FCC's Wheeler vows to fix designated entity rules so that huge companies can't get discounted spectrum

FCC Chairman Tom Wheeler said yesterday the agency is going to fix its rules on designated entities to ensure that they benefit truly small businesses and are not used as a front to give discounts on spectrum to multibillion-dollar corporations. Lawmakers, a Republican FCC commissioner and carriers have said that Dish Network (NASDAQ: DISH) manipulated the FCC's designated entity system in its bidding strategy for the AWS-3 spectrum auction to get discounts on airwaves.

During a hearing of the Senate Commerce Committee, Wheeler said the FCC will address the issue before next year's incentive auction of 600 MHz broadcast TV spectrum. "We are going to fix this," he said, according to The Hill. "We are going to issue a new public notice on this to make sure that this specific issue is teed up. We are going to make sure that designated entities have the opportunity to participate and not have designated entities be beards for people that shouldn't."

Numerous lawmakers at the hearing slammed Dish's strategy, which involved partnering in bidding with two designated entities, which ultimately secured more than $3 billion in discounts in the AWS-3 auction. The FCC still reviewing the credits that were awarded and has said no spectrum will be granted to entities that violated the auction rules.

Sen. Claire McCaskill (D-Mo.) called the situation "outrageous," according to The Hill. Further, Sen. Kelly Ayotte (R-N.H.), who penned a Wall Street Journal op-ed on the issue with Republican FCC Commissioner Ajit Pai, told the FCC to "take a very thorough review of what happened here."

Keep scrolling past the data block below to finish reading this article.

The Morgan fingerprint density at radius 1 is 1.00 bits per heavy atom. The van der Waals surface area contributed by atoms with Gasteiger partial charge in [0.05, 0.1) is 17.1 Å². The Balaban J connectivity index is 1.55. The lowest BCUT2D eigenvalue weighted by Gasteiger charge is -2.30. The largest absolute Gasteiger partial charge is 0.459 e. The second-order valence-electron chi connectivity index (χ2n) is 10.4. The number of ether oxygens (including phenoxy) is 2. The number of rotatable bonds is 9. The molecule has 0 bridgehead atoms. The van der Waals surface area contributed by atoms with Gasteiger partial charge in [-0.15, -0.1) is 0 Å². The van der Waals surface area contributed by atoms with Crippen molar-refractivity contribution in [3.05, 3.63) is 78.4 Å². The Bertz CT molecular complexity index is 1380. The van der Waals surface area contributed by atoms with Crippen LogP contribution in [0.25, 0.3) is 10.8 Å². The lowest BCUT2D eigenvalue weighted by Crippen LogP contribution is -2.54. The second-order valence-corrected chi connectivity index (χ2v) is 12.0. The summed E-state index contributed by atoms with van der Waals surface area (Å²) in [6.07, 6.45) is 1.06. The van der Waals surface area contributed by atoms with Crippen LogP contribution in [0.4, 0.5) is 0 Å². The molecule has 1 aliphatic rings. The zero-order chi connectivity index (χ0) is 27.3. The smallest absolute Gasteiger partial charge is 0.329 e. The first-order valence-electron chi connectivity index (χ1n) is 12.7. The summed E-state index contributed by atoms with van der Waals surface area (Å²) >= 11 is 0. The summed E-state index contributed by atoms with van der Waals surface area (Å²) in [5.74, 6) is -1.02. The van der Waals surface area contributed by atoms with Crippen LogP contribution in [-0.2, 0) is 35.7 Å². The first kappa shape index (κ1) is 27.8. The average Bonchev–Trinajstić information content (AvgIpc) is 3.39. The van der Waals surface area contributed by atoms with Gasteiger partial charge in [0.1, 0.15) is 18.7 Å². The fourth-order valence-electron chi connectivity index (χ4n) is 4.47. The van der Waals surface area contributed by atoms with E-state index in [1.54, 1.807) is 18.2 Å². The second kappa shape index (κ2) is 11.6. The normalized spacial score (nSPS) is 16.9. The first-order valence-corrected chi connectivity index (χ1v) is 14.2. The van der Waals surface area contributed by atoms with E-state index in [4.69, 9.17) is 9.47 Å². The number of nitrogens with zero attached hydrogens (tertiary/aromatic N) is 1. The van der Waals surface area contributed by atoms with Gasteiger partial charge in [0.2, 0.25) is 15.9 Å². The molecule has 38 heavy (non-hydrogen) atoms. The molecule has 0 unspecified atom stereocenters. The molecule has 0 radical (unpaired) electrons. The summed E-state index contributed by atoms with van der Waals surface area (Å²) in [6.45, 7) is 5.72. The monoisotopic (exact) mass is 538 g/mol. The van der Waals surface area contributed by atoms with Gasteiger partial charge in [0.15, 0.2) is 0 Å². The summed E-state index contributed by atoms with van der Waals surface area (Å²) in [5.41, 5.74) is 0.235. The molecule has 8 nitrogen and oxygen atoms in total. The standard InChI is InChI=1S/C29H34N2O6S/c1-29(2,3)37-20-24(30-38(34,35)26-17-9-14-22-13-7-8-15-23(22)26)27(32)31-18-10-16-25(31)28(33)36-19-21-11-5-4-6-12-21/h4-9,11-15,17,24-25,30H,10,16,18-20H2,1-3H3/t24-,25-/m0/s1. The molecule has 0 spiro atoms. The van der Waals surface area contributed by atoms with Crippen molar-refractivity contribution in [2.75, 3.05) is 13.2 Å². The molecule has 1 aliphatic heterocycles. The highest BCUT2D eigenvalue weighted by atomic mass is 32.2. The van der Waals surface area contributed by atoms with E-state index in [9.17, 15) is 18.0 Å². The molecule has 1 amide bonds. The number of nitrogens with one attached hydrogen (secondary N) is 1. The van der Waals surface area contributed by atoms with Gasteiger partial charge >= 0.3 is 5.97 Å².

"Because it can't upend what we intended with the so-called designated entity program, because it's isn't benefitting truly small and disadvantaged businesses," she said.

Dish participated in the auction through three entities: American AWS-3 Wireless, Northstar Wireless and SNR Wireless. American AWS-3 Wireless is a wholly-owned, direct-subsidiary bidding entity for Dish, and it did not win any spectrum in the auction, though it did make bids. Northstar Wireless and SNR Wireless, however, made $13.3 billion in gross provisional winning bids, but they are to pay around $10 billion because they both qualify for the FCC's 25 percent discount for designated entities and small businesses.

Verizon Wireless (NYSE: VZ), along with AT&T Mobility (NYSE:T) and T-Mobile US (NYSE:TMUS), told the FCC in filings earlier this month that the AWS-3 auction, and Dish's bidding strategy, show that the commission needs to take a tougher line on joint bidding.

"To prevent a recurrence in future auctions, the Commission at a minimum should reinforce the existing prohibition against collusion by prohibiting all joint bidding arrangements or other communications about bids or bidding strategies among two or more applicants for the same licenses," Verizon noted. Verizon thinks the only exception should be that "bidders may pool their resources to bid on licenses through a single consortium, subject to advance disclosure requirements."

For its part, Dish has said it "respectfully disagrees" with the criticism of the designated entity program and is confident that it fully complied with the DE rules in the AWS-3 auction, which were approved by the FCC.

"The DE program has been successful in providing much smaller entities the ability to access stronger capital structures, which has facilitated their meaningful participation in an auction process from which they would otherwise be precluded," Dish said in a statement last month after the auction ended.  "Our approach--publicly disclosed ahead of the auction--was based on DE investment structures that have been approved by the FCC in past wireless spectrum auctions, including structures used by AT&T and Verizon."

For more:
- see this Broadcasting & Cable article 
- see this The Hill article

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